Cue the Hallelujah Chorus.
A federal judge gave Florida Attorney General Ashley Moody a win Friday. It granted her request for an injunction against cruise industry rules imposed by the Centers For Disease Control and Prevention.
Boy, did she ever need that because lately, she has been on the wrong side of several high-profile cases — for instance, the 7-2 decision by the U.S. Supreme Court to reject the latest challenge to the Affordable Care Act.
It was the third time the high court rejected a challenge against Obamacare, and, please Lord, make it the last time. Strike three, you’re out.
Florida got involved in 2018, thanks to former Attorney General Pam Bondi. She joined 17 other deep-red states in an attempt to strip health coverage from millions of Americans.
After taking office, Moody continued Florida’s involvement in the case. It never had a chance.
The challengers lost the argument that the ACA’s individual mandate harmed Americans. That’s because, in 2017, Republicans eliminated the financial penalty for those who didn’t sign up for insurance.
Moody must have known the futility of arguing against something that doesn’t exist, but she did it anyway.
“Unsurprisingly, the states have not demonstrated that an unenforceable mandate will cause their residents to enroll in valuable benefits programs that they would otherwise forgo,” Justice Stephen Breyer wrote in the majority opinion.
He added, “What is that relief? The plaintiffs did not obtain damages. Nor, as we just said, did the plaintiffs obtain an injunction in respect to the provision they attack as unconstitutional. But, more than that: How could they have sought any such injunction? The provision is unenforceable. There is no one, and nothing, to enjoin.”
Speaking of nothing to enjoin, remember what she did last December? Moody inexplicably involved Florida in the futile attempt by Texas to overturn President Joe Biden’s election.
“The integrity and resolution of the 2020 election is of paramount performance,” Moody said.
Well, of course, it is. And I think we’d all agree Florida had a textbook election in 2020. But then, the Trumpies started pouting, and we know what happened next. All the good Republicans fell in line behind their Dear Leader.
That includes our Attorney General.
Moody asked the court to “weigh the legal arguments” of the Texas assertion that the election was rigged.
Asked and answered.
“Texas has not demonstrated a judicially cognizable interest in the manner in which another state conducts its elections,” the Court said in a 1-page ruling. The justices dismissed other pending motions “as moot.”
That’s legalese for, “You’re freaking kidding, right?”
Also, Moody’s challenge to Biden’s immigration policy so far hasn’t gone anywhere, and probably won’t.
This is a good time to mention that Moody promised to keep politics out of her office.
“In my term as Attorney General, I will never do the bidding of anyone except the people of the state of Florida,” Moody told Politico.
OK, then explain this. She asked for an investigation to see if Michael Bloomberg broke any rules by helping pay fines for ex-felons. Once their fines are paid, they can register to vote, and that might swing an election to Democrats.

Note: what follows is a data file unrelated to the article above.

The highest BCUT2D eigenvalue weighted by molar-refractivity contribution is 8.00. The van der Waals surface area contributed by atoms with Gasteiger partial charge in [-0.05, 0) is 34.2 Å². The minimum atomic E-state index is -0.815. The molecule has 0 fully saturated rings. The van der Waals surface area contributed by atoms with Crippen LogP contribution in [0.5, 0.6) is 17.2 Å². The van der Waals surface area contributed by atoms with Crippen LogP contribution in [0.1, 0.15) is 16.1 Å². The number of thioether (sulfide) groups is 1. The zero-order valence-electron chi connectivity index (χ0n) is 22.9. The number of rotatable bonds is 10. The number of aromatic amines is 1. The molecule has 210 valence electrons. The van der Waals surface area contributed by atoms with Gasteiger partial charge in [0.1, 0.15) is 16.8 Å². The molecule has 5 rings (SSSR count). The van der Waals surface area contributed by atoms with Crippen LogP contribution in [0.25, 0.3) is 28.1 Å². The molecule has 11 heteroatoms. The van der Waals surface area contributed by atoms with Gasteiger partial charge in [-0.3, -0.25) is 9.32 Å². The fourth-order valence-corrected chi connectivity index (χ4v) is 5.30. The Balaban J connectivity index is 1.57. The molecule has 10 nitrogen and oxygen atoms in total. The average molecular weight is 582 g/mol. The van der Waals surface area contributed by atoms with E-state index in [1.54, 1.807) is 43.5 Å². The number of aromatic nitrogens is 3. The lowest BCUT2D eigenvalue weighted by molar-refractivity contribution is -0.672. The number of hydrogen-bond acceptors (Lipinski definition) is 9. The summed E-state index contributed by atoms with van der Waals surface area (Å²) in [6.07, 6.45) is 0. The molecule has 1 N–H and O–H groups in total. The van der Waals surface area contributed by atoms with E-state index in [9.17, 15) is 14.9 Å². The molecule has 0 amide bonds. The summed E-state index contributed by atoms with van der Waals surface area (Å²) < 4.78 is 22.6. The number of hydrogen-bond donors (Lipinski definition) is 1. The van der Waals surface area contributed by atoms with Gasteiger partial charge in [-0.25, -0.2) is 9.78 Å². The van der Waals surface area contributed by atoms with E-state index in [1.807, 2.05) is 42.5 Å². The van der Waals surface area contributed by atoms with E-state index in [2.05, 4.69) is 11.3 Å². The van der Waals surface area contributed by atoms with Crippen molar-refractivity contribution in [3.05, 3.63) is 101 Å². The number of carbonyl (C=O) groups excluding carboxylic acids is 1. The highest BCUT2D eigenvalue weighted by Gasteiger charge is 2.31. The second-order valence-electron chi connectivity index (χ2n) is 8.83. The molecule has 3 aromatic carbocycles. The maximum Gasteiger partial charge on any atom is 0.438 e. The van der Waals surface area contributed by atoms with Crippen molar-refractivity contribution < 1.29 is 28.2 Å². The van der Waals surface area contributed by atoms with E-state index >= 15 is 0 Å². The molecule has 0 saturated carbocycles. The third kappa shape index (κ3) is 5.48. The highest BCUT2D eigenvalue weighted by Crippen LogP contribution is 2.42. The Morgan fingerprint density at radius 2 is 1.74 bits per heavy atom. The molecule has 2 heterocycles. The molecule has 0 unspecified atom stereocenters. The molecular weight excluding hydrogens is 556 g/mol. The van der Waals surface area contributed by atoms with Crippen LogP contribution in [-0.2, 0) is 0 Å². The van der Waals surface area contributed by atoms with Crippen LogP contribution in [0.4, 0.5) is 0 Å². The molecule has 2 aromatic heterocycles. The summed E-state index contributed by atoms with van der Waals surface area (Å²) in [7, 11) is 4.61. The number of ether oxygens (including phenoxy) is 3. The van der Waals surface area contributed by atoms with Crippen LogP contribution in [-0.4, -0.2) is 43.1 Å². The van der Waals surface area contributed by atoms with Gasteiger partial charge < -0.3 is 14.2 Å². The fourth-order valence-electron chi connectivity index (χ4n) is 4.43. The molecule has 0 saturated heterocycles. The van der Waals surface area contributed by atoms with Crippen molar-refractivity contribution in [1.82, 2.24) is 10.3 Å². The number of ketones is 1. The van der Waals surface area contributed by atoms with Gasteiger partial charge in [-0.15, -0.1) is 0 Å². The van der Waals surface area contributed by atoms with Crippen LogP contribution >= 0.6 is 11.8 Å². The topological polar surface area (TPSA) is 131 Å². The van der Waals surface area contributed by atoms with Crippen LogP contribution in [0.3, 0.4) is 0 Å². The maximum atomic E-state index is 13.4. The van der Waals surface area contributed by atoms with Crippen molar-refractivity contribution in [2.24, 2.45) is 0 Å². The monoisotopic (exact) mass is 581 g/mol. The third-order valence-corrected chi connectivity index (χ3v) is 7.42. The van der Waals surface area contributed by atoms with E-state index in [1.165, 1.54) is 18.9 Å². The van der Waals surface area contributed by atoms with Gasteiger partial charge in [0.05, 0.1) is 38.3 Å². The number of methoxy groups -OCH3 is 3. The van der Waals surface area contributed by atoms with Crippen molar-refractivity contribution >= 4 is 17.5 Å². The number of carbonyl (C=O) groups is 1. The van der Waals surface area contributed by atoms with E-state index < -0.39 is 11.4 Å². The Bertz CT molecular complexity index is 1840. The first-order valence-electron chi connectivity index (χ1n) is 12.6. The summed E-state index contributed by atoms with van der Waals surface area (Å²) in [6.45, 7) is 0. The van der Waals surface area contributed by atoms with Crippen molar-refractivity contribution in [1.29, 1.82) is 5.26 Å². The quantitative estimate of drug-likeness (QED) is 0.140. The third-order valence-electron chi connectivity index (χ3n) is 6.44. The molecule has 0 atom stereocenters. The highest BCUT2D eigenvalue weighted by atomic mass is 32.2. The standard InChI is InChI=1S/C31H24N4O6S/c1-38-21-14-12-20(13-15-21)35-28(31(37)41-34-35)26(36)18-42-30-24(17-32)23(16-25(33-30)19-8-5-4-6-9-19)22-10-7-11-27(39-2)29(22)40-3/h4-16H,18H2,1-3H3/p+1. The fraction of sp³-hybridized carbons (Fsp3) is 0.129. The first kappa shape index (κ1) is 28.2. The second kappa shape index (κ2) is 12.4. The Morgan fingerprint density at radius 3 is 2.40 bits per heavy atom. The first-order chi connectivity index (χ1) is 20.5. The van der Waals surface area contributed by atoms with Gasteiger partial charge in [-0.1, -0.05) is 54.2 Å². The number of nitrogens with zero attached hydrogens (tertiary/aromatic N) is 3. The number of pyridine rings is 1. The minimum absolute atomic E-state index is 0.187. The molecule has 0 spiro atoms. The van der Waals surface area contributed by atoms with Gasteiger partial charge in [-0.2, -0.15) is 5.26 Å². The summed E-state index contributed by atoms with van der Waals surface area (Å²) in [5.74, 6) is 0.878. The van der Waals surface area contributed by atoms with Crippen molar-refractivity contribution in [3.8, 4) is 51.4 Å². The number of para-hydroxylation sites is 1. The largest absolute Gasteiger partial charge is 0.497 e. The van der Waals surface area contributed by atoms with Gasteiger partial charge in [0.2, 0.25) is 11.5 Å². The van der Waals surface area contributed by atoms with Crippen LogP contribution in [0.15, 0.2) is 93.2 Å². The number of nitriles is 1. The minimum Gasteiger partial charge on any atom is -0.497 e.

Why did she get involved with that?
Politico said Gov. Ron DeSantis asked her to take action. For the record, he’s a politician.
Is it any wonder people are such cynics today when it comes to their leaders?
Now, on to our weekly game of Winners and Losers.
Honorable mention — The Tampa Bay Times: The saying goes that if you can back it up, it’s not bragging. The self-proclaimed best newspaper in the state won its 13th Pulitzer Prize, which reinforces its claim.
The Times captured the top prize in local reporting for its penetrating look at policing tactics in Pasco County. Called Targeted, the project focused on a controversial program by Sheriff Chris Nocco that predicts who is likely to commit crimes.
Like something out of a George Orwell novel, officers then continually harass those people identified by the program.
Reporters Kathleen McGrory and Neil Bedi did the work.
The Pulitzer Board noted their “resourceful, creative reporting” that exposed a program that “harassed residents and used grades and child welfare records to profile schoolchildren.”
“What Kathleen and Neil unearthed in Pasco County has had a profound impact on the community,” Times Executive Director Mark Katches said. “This is what the best investigative journalism can do and why it is so essential.”
The Times navigates the same treacherous financial waters nearly every newspaper does. It cut back print publication to two days a week. Employees endured layoffs, furloughs, and pay cuts.
Work like this should remind everyone, though, about the need for robust local journalism. It’s important, and even the “fake news” crowd should acknowledge that.
The almost (but not quite) biggest winner — Florida’s Obamacare recipients: The Supreme Court ruling that rejected the latest Republican challenge to Obamacare was great news for any Floridian in need of health care.
The state has more than 2 million people enrolled in the health care exchanges. That’s the highest number in the nation.
U.S. Department of Health and Human Services Secretary Xavier Becerra called it “a victory for all Americans.”